If there's one thing we as a nation of immigrants can agree on, it's that the week following Thanksgiving promises some of the finest feasting the calendar has to offer. And in a year where retail outlets are ramping up the raw consumerism before the turkey's had a chance to go cold, why not start planning now?
From simple fried eggs over stuffing to a more elaborate shepherd's pie (see recipe, this page), the kitchens of Wilmington will be cranking out numerous re-configurations of the Thanksgiving bonanza over the coming days. But if there's one item that rises above the rest, it's the all-inclusive leftover sandwich.
The post-feast sandwich is such an institution that an entire business model has been built on it. The soon-to-open Capriotti's Sandwich Shop (3501 Oleander Drive, opening mid-January) takes the idea so seriously that they feature not one, but two heroes adorned with turkey and cranberry sauce.
For the ultimate indulgence, Great Harvest Bread Company (5327 Oleander Drive) even sells sliced loaves of stuffing-seasoned bread, taking leftovers to the next level.
Interestingly, the leftover sandwich has near-universal appeal, regardless of cultural background. Mailyn Carignan, helping out in her family's store, the pan-Asian emporium Saigon Market, recalls growing up in a home in which her Vietnamese mother might serve egg rolls with the turkey. But sandwiches would always follow.
Tatyana's European Delights co-owner Tatyana Zarubin, who has embraced Thanksgiving with open arms since arriving in the U.S. with her husband, Sergey, felt an immediate sense of familiarity when introduced to the holiday.
"I remember our first Thanksgiving. We got here 20 years ago, we didn't know anybody," Zarubin said. "One American family invited us, and it was very good. They had a full table and we thought, 'Oh my God, it's almost like a Russian holiday.'"
Thanksgiving echoes a traditional autumn harvest feast held in October in their native land, which is Kazakhstan on today's maps, but was very much the Soviet Union when the Zarubins were living there. Their spread is a hybrid of cultures, with Russian-style salads and salty fish sharing table space with the bird. Cranberry sauce is replaced by a sinus-clearing but equally crimson condiment of grated horseradish and beets called hren.
But when it comes to leftovers? You guessed it.
"What else can you do with leftovers? Turkey sandwiches," Zarubin said, stating the obvious.
Creating a monster
As popular as the adopted leftover traditions may be, leave it to an American to reverse-engineer the Thanksgiving feast to fit another world's palate.
Jay Muxworthy, the inimitable brawn behind Flaming Amy's Burrito Barn, introduced the "Churkeychanga" a few years ago. If the name conjures an image of Thanksgiving dinner wrapped in a flour tortilla and deep-fried, you'd be quite perceptive. Add to that a slathering of jalapeno-laced gravy and a side of cranberry salsa.
The Churkeychanga's three-week run through the month of November climaxes the Wednesday before they close up shop for the holiday. During that stretch, the Flaming Amy's kitchen, which normally worries about things like grilling chicken breast and prepping a rainbow of salsa flavors, gets a Mayflower makeover.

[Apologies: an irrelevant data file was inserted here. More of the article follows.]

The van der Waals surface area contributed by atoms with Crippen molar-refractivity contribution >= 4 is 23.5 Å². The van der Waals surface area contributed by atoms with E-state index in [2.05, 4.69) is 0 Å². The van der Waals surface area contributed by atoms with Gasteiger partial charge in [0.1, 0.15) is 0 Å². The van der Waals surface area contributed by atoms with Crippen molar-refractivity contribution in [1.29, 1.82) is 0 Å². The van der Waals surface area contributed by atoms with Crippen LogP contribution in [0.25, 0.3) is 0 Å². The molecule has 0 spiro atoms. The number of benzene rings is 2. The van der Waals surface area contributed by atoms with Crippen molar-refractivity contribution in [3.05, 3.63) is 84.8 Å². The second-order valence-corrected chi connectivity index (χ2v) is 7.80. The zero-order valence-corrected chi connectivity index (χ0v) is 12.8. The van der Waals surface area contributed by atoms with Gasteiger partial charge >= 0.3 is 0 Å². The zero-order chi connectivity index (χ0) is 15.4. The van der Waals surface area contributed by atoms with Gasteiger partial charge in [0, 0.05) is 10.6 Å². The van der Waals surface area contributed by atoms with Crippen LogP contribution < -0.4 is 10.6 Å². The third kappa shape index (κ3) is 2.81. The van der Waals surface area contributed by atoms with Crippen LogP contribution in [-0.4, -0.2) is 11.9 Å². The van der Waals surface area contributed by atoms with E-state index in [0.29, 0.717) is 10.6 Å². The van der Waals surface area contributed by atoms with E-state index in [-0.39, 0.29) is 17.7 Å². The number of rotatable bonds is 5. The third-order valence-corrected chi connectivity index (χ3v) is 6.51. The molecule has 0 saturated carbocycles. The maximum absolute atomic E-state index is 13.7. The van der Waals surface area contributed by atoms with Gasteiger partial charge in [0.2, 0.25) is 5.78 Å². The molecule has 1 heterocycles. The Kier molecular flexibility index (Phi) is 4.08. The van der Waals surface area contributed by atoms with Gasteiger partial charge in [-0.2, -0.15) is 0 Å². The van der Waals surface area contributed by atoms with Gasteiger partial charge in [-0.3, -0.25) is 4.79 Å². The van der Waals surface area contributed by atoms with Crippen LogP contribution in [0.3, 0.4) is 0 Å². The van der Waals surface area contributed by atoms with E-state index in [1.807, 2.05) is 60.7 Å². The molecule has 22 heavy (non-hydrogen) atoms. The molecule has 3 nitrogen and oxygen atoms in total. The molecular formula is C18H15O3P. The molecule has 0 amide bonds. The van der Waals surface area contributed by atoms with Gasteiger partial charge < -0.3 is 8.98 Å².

"They're so popular that every day we're either cooking stuffing or potatoes or gravy or turkey," Muxworthy said. "Yesterday we cooked all of them just to keep up, and we're already out of potatoes."
In the wake of that whimsical stab at filling a seasonal menu vacancy, Muxworthy has unleashed a monster on Wilmington's dining public, and he's struggling under the demand.
"We can't keep up with them this year. The first day we sold 75," he said, breaking into a laughter that isn't exactly maniacal, but plays for the same team. "To be honest, I regret doing it because, basically, now I have to cook Thanksgiving dinner the entire month of November for hundreds of people."
Constantly barraged with phone calls confirming the Churkeychanga's availability, Muxworthy is looking forward to a break from the beast this Thursday. While the restaurant occasionally hosts a meal for 50 or so friends, relatives and orphaned employees who can't make it home for the holiday, this year the Muxworthy compound will be headquarters for a low-key family affair featuring a deep-fried but otherwise traditional turkey feast.
As for the leftovers, Muxworthy plans on leaving the tortillas at the shop.
"Honestly, my favorite thing is open-faced turkey sandwiches with gravy. Love it."
Thanksgiving Leftovers Shepherd's Pie
Butter a nine-inch pie dish and pack in about three cups of stuffing to form a shell.
Layer with slices of cranberry sauce, cooked turkey, green bean casserole or other leftover vegetables.
Dribble with a half-cup of gravy, and mound a layer of mashed potatoes on top, smoothing to form a shell over the contents of the pie pan.
Bake for 30 to 40 minutes at 350 degrees or until potatoes are golden.
Tatyana's Turkey Soup
1 turkey carcass
2 quarts water
2 tbsp butter
1 onion, diced
1 celery rib, diced
2 carrots, peeled and diced
1 potato, peeled and diced small
1 cup small-shaped pasta
1-2 cups chopped, cooked turkey
Salt and pepper
If Tatyana Zarubin has the time, she'll interrupt the sandwich routine with a soup that uses every last scrap of the turkey carcass.
Start by making a stock from the carcass -- cover with the two quarts of water and simmer for three to four hours.
Pick all remaining meat from bones, strain and reserve stock.
In a pot, melt the butter and saute the onion, celery and carrots until tender. Add reserved stock, bring to a boil and add pasta and potatoes, simmering until tender -- about 12 minutes.
Add chopped turkey and cook until heated through, another three to four minutes.
Season soup to taste with salt and pepper.
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